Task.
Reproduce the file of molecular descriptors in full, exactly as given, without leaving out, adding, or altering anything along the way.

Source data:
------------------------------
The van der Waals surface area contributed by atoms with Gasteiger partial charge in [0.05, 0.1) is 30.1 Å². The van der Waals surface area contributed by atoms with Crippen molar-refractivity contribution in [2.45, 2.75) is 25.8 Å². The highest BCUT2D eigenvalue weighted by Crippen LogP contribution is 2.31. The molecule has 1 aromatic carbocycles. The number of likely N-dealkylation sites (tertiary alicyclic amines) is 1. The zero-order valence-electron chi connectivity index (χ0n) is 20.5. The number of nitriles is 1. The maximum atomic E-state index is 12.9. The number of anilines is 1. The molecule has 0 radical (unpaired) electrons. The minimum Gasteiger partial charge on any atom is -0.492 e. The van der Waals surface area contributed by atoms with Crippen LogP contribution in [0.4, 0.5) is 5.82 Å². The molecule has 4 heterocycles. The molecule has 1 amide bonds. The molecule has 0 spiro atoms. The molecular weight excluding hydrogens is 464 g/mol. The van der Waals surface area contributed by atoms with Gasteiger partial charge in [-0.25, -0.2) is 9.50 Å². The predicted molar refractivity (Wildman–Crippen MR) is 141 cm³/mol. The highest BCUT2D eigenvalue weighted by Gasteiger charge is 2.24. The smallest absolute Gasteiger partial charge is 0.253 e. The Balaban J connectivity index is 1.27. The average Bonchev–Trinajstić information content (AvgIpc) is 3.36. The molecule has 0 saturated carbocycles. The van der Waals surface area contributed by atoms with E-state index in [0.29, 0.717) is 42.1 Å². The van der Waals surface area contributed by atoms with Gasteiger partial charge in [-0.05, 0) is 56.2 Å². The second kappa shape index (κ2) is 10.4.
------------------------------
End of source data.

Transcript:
The van der Waals surface area contributed by atoms with Gasteiger partial charge in [0.05, 0.1) is 30.1 Å². The van der Waals surface area contributed by atoms with Crippen molar-refractivity contribution in [2.45, 2.75) is 25.8 Å². The highest BCUT2D eigenvalue weighted by Crippen LogP contribution is 2.31. The molecule has 1 aromatic carbocycles. The number of likely N-dealkylation sites (tertiary alicyclic amines) is 1. The zero-order valence-electron chi connectivity index (χ0n) is 20.5. The number of nitriles is 1. The maximum atomic E-state index is 12.9. The number of anilines is 1. The molecule has 0 radical (unpaired) electrons. The minimum Gasteiger partial charge on any atom is -0.492 e. The van der Waals surface area contributed by atoms with Crippen LogP contribution in [0.4, 0.5) is 5.82 Å². The molecule has 4 heterocycles. The molecule has 1 amide bonds. The molecule has 0 spiro atoms. The molecular weight excluding hydrogens is 464 g/mol. The van der Waals surface area contributed by atoms with Gasteiger partial charge in [-0.25, -0.2) is 9.50 Å². The predicted molar refractivity (Wildman–Crippen MR) is 141 cm³/mol. The highest BCUT2D eigenvalue weighted by Gasteiger charge is 2.24. The smallest absolute Gasteiger partial charge is 0.253 e. The Balaban J connectivity index is 1.27. The average Bonchev–Trinajstić information content (AvgIpc) is 3.36. The molecule has 0 saturated carbocycles. The van der Waals surface area contributed by atoms with E-state index in [0.29, 0.717) is 42.1 Å². The van der Waals surface area contributed by atoms with Gasteiger partial charge in [-0.05, 0) is 56.2 Å². The second kappa shape index (κ2) is 10.4.